The U.S. Department of Housing and Urban Development (HUD) is pushing back at efforts to force its withdrawal of a proposed rule to amend its interpretation of the Fair Housing Act’s disparate impact standard, according to a piece from Politico.
In announcing the proposed rule last August, HUD insisted it would not impact its determinations of intentional discrimination, citing a 2015 decision by the U.S. Supreme Court that upheld the use of the “disparate impact” theory to establish liability under the Fair Housing Act for business policies and local ordinances, even if the policy or ordinance was neutral but still resulted in a disproportionate impact on a protected class without legally sufficient justification.
HUD noted at the time that the proposed disparate impact rule would provide a “framework for establishing legal liability for facially neutral practices that have unintended discriminatory effects on classes of persons protected under the Fair Housing Act.”
For the past few weeks, HUD has been pressured by executives within the real estate finance industry to rescind its proposed rule. Bank of America Vice Chairman Anne Finucane expressed her concerns in a letter to Federal Housing Commissioner Brian D. Montgomery, citing the national protests for social equality following the death of George Floyd in Minneapolis police custody.
“Over the last several weeks, our nation has experienced a series of tragic events that have led to a collective heightened awareness of systemic racism,” Finucane wrote. “We have all witnessed the expressions of anguish and anger about what has happened and have developed a greater understanding of and sensitivity to the historical roots of those feelings … Given the importance of this moment in history and the very real prospect of progress, we respectfully urge that this is not a time for actions, however well-intentioned, that some will interpret as diminishing hard-fought protections. Rather, it is a time for thoughtful reflection so that we can drive meaningful progress on equity and inclusion.”
Michael DeVito, EVP and Head of Home Lending at Wells Fargo, sent a letter to HUD Secretary Dr. Benjamin Carson expressing his concern on the timing of the proposed rule.
“We appreciate HUD’s efforts to draft the proposed rule, and we support a disparate
impact framework that facilitates the expansion of housing opportunities to underserved communities and provides a clear legal framework to address discrimination,” DeVito wrote. “To achieve that goal, HUD should acknowledge that Americans’ attention to racial discrimination is more pronounced and expansive than when the comment period was open last year. People across the country have considered more closely that centuries of discrimination, segregation, and economic disenfranchisement have lasting impacts today, including discriminatory effects in housing.”
The National Association of Realtors (NAR) also sent a letter to Carson stating the proposed rule is coming at the wrong time.
“While there is debate … as to whether additional clarity is needed with respect to disparate impact claims, there is broad consensus across the country that now is not the time to issue a regulation that could hinder further progress toward addressing ongoing systemic racism,” wrote NAR President Vince Malta. “We believe this is the time to explore how we may work together to eliminate unnecessary barriers to housing opportunity and advance policies that allow more Americans to fully participate in the American Dream … and respectfully ask that HUD withdraw its proposed rule to amend its interpretation of the Fair Housing Act’s disparate impact standard.”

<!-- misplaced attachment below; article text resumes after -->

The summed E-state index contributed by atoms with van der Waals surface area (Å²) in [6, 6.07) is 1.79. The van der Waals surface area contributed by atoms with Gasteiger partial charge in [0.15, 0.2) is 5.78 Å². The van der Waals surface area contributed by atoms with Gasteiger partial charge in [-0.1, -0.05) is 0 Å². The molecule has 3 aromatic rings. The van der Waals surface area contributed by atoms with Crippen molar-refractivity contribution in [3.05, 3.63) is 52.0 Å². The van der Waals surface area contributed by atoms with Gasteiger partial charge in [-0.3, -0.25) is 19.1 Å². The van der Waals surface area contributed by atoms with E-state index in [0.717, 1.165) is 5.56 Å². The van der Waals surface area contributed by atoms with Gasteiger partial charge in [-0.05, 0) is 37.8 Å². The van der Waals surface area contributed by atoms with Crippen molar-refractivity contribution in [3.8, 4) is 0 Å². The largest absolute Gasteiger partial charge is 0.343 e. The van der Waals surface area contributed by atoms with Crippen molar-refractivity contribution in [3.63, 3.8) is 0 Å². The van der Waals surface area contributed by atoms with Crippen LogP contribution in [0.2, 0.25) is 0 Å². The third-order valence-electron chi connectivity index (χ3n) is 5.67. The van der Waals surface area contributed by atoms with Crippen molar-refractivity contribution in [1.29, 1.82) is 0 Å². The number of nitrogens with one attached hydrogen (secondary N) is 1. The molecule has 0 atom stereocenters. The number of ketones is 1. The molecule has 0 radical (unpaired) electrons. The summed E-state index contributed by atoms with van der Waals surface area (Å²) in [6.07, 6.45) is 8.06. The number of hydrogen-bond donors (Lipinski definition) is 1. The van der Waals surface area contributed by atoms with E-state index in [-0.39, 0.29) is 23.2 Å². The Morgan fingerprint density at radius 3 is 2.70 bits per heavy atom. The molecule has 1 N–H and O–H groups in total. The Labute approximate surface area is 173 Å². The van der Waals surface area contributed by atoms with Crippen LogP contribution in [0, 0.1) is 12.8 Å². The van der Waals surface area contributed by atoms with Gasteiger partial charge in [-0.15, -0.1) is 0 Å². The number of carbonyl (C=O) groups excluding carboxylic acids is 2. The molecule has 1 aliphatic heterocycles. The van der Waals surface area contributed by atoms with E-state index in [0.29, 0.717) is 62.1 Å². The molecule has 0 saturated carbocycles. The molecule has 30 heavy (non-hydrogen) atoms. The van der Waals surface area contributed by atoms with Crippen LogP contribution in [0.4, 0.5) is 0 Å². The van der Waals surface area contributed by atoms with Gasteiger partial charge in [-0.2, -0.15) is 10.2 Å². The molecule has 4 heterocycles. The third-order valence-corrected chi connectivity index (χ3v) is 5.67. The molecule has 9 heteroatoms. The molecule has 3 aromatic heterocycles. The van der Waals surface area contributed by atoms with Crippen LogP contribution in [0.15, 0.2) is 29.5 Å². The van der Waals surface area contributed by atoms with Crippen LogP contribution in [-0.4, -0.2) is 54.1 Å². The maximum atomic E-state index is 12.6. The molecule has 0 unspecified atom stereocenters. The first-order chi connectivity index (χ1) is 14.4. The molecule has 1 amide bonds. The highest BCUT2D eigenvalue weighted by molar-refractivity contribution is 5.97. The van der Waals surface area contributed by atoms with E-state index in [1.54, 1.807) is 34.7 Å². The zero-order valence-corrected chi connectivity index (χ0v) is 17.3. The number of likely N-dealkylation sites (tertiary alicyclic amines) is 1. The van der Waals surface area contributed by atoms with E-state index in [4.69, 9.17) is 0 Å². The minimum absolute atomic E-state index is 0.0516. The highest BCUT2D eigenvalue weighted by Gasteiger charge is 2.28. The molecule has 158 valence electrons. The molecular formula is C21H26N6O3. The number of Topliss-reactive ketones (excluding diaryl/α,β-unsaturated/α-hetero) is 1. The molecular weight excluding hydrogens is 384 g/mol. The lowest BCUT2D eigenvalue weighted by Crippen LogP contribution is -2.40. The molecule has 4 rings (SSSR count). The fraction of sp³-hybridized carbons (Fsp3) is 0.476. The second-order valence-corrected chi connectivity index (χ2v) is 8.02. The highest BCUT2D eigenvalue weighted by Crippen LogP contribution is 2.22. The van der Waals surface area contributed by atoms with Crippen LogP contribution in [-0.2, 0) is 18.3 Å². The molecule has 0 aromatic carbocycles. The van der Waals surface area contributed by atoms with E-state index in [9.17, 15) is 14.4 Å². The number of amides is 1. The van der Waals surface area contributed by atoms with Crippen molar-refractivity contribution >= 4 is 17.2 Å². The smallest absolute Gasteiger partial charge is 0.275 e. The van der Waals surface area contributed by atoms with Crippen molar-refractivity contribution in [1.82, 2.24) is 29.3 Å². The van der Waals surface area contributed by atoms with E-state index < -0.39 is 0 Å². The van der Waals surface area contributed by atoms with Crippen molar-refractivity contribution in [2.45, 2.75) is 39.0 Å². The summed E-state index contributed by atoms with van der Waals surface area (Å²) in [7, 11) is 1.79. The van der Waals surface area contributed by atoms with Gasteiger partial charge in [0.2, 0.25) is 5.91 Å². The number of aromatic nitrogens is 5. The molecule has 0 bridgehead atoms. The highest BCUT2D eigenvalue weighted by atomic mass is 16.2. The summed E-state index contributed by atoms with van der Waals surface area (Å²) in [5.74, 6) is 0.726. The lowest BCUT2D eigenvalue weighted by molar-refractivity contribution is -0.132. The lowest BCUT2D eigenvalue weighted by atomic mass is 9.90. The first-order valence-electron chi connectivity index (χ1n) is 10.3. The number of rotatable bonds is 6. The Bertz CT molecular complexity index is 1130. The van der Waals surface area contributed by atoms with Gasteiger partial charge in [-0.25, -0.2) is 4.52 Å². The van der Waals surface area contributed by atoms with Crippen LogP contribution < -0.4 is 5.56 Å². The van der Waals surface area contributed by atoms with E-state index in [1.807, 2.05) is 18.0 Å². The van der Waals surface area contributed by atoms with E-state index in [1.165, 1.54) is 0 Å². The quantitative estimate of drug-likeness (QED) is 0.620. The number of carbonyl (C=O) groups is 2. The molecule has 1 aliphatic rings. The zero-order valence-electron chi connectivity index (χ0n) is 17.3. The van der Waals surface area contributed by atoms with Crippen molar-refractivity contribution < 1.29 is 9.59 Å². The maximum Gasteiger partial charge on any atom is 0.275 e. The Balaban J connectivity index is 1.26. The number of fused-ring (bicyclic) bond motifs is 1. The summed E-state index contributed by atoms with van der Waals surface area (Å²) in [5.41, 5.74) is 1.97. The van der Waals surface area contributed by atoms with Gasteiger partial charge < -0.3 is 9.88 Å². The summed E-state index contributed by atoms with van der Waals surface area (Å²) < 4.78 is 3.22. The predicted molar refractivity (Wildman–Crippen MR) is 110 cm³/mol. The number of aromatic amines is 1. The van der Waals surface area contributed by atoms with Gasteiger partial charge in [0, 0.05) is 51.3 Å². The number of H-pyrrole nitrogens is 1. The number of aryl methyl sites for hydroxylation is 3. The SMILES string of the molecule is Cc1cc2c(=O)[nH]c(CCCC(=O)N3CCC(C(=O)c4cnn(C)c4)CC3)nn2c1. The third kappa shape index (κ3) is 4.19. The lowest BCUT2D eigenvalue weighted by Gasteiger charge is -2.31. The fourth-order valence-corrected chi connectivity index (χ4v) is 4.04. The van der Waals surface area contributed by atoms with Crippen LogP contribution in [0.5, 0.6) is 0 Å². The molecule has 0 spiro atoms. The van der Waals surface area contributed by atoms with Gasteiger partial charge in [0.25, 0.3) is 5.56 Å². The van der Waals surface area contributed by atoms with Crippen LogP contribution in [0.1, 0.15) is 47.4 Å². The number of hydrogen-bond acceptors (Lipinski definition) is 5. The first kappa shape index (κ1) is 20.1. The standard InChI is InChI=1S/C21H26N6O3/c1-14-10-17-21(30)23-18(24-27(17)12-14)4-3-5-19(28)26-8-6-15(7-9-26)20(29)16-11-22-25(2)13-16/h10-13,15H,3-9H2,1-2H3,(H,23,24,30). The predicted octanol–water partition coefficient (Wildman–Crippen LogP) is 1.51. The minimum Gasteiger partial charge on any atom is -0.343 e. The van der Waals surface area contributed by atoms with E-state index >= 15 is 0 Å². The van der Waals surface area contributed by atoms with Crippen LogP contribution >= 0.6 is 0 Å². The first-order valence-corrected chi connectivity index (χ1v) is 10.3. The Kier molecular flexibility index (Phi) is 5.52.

Rocke Andrews, president of the National Association of Mortgage Brokers, also expressed disappointment with HUD’s actions.
“Disparate impact in the past has been used to some think unfairly penalize lenders/banks for unintended discrimination,” he said. “Lenders believe the discrimination should be brought to their view and allowed to correct while previous administration at CFPB believed the best way to get their message out (and generate income) was fines. In the present pandemic environment and still unequal distribution of housing among minorities it is thought not to be the best time to eliminate this tool.”
Executives from Citi, and Quicken Loans also voiced concern over the proposed rule going into effect. Nikitra Bailey, EVP at the Center for Responsible Lending, praised the industry leaders for speaking up on the issue.
“These industry leaders recognize that we can’t backtrack on disparate impact theory at a time when our nation is facing a reckoning over structural racism and inequality,” Bailey said. “Doing so will only perpetuate racial wealth and homeownership gaps … HUD’s move shifts the burden of proof in cases of discrimination from the powerful to the vulnerable, undoing decades of legal precedent and diminishing opportunities for hardworking families to build and hold wealth. HUD must reverse course and ensure that we all live in inclusive communities with an ability to share in the nation’s prosperity.”
Carson responded to the claims during an interview with Yahoo.
“I’m very glad that Bank of America is interested in this issue,” he said “And you know, they could do a whole lot to improve the situation for minorities by rejoining the FHA’s program for housing. FHA, as you know, is the largest backer of insurance for forward mortgages for minorities, for first-time homebuyers, doing over a million cases last year. Bank of America did about 2,200. So, if they really want to have an impact, this is what they should be thinking about, rather than criticizing a program that they haven't even seen and don't know anything about."